For more information, or to purchase tickets, visit www.sowegacoa.org or call (229) 435-6789. Individuals can also stop by the Kay H. Hind Senior Life Enrichment Center at 335 W. Society Ave.
|Date Posted: July 27, 2015
|Krysta Harden, a Camilla native, tours SOWEGA Council on Aging Senior Life Enrichment Center
ALBANY HERALD — BRAD MCEWEN
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-- Some Albany area seniors entertained a special guest Monday when U.S. Department of Agriculture (USDA) Deputy Secretary Krysta Harden visited the SOWEGA Council on Aging’s Senior Life Enrichment Center to see what the organization is doing to help the plight of those who are struggling with the effects of poverty.
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Harden’s visit is part of the White House Rural Council’s “Rural Impact” effort, which is a coordinated campaign across federal agencies to improve the quality of life and upward mobility of children and families in rural communities.
“It’s really a focus of this administration and the White House to look at poverty, poverty for our kids in rural areas, poverty for our adults in rural areas, so I’m just learning from some of the folks here,” said Harden. “Unfortunately Georgia is fourth in the country for citizens with food insecurity and fifth for our kids. And Dougherty County in particular is second, I believe in Georgia, with citizens with food insecurity.”
Georgia has a 19 percent poverty rate, with 27 percent of Georgia children living in poverty. In Dougherty County, nearly one in three residents live in poverty.
As someone who grew up in a farming family in Southwest Georgia, Harden spoke passionately about her concerns about food insecurity for people surrounded by food.
“What’s troubling to me as the daughter of a farmer who grew up right down the road in Mitchell County, I grew up with an abundance of food, I see it growing everywhere,” she said. “I know there’s the best famers in the country, maybe the world, right down here. Then you think about our neighbors, our friends, just right around the corner who might not know where their food is coming from or how they’re going to feed their kids and family.”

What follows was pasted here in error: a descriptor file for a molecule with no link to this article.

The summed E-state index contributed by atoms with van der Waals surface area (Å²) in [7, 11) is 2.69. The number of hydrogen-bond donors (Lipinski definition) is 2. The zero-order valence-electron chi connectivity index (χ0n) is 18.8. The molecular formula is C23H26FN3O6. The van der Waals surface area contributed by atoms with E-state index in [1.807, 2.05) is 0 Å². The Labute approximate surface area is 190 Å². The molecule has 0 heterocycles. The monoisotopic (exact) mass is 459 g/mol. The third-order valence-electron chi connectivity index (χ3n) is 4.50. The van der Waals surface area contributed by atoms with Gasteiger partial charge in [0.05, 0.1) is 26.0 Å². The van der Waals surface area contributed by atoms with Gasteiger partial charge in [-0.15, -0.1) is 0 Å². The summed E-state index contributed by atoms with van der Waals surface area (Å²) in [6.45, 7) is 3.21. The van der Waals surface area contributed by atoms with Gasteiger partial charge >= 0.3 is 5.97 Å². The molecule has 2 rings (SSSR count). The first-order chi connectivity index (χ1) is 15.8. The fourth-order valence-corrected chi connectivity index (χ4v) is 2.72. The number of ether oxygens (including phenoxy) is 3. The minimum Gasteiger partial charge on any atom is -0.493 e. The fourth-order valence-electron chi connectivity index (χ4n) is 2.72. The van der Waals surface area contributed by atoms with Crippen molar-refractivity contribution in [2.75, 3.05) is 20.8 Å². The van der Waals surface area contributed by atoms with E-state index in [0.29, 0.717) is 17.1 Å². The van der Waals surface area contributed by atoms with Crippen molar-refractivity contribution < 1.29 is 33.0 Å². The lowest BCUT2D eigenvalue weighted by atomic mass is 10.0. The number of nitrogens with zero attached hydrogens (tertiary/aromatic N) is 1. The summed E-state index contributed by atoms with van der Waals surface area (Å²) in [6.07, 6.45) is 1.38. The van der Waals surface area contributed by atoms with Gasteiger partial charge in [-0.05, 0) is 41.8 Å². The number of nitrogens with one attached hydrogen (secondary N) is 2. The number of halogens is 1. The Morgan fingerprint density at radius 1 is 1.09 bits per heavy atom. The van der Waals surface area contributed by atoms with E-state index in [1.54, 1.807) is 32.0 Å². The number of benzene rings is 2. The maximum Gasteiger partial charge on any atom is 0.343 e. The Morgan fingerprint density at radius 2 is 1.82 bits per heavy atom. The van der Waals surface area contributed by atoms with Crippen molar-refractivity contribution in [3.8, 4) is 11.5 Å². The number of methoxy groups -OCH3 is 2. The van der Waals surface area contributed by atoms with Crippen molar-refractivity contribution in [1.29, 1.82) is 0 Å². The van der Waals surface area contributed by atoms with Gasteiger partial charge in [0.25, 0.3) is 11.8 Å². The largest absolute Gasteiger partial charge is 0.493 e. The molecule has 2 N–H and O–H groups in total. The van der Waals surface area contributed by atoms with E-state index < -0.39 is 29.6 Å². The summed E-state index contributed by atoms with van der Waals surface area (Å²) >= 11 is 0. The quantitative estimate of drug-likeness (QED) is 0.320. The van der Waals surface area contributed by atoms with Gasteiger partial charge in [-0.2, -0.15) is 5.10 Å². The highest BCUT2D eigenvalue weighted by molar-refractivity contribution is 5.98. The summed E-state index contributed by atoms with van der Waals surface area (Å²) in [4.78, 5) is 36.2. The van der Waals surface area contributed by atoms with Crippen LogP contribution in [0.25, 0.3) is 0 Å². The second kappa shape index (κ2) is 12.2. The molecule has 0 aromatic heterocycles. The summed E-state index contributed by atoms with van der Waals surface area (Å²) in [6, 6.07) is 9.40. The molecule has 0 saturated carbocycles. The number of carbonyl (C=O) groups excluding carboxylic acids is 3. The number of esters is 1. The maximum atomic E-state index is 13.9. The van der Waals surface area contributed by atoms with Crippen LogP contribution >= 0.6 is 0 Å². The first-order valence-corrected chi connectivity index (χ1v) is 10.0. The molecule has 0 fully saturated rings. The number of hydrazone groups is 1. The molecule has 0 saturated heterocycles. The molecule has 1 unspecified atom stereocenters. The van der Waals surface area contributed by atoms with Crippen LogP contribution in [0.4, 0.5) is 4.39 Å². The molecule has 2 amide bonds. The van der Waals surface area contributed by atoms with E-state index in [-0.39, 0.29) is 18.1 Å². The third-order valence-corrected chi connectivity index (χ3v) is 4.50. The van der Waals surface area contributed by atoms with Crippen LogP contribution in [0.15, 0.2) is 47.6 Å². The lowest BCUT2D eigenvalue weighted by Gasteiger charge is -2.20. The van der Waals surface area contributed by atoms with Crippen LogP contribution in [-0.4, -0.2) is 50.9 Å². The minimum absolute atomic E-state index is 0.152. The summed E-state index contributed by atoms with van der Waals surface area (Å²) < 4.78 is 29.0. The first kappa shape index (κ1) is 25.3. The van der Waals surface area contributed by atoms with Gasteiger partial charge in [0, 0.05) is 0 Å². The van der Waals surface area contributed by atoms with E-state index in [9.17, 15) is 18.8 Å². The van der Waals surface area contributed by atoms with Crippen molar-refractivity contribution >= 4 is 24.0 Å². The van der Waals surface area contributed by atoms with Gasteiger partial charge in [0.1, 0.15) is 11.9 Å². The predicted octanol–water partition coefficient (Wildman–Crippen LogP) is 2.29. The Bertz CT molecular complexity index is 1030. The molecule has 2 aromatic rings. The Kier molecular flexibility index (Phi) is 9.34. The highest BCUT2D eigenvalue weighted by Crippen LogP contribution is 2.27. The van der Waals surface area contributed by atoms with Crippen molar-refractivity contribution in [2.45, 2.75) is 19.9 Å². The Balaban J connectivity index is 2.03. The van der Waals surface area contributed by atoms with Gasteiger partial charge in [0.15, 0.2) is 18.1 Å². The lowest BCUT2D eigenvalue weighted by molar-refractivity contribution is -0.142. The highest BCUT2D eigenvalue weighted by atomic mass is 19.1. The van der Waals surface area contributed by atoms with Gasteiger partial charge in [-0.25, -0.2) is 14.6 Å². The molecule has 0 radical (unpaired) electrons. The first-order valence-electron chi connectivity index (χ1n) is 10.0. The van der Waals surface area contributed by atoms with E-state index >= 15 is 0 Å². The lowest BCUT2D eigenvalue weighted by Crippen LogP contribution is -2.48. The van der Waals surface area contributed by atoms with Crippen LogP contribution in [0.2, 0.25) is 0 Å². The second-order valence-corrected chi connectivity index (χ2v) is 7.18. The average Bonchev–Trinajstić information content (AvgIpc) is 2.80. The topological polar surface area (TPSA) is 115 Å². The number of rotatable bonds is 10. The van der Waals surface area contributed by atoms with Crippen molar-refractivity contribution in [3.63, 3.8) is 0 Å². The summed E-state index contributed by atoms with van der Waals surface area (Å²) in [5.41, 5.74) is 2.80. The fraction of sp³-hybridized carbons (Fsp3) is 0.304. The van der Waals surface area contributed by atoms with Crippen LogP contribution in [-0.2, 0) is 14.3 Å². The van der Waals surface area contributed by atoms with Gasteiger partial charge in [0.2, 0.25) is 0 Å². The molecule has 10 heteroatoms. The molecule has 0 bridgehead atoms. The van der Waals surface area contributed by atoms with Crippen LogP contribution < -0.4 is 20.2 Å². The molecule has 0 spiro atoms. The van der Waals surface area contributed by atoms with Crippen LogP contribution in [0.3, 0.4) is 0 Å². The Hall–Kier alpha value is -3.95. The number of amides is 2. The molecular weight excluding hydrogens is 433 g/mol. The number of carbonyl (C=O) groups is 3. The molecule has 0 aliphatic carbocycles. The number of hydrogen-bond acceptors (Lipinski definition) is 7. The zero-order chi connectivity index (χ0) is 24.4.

With seniors being one of the demographics that struggles with having access to food, Harden made it a point to visit the Senior Life Enrichment Center which administers the council on aging’s Meals on Wheels (MOW) program in Albany.
According to information provided by Izzie Sadler, development director for the Council on Aging, MOW provides roughly 200 meals a day in Albany alone, while the council’s congregate program, where seniors who are able to physically come to the center to eat, provides an additional 60-100 meals daily.
Overall the SOWEGA Council on Aging serves approximately 960 people in 14 counties and provides an average of 187,000 meals to seniors annually through its nutrition program.
“Unfortunately (food insecurity) really is (a big issue) with a lot of seniors,” said Harden. “And they’re very prideful people and they don’t want to ask for help.”
Harden added that many seniors struggle daily trying to decide whether to spend money on bills, medicine or food, which makes programs like those offered by the Council on Aging important.
Harden said she is impressed with the council’s Retired and Senior Volunteer Program (RSVP), which features seniors volunteering their time to provide services to other seniors. RSVP volunteers give of their time in a variety of different ways including taking meals on wheels, and spending time with seniors at the senior life center. One particular group helps build access ramps for seniors at their homes.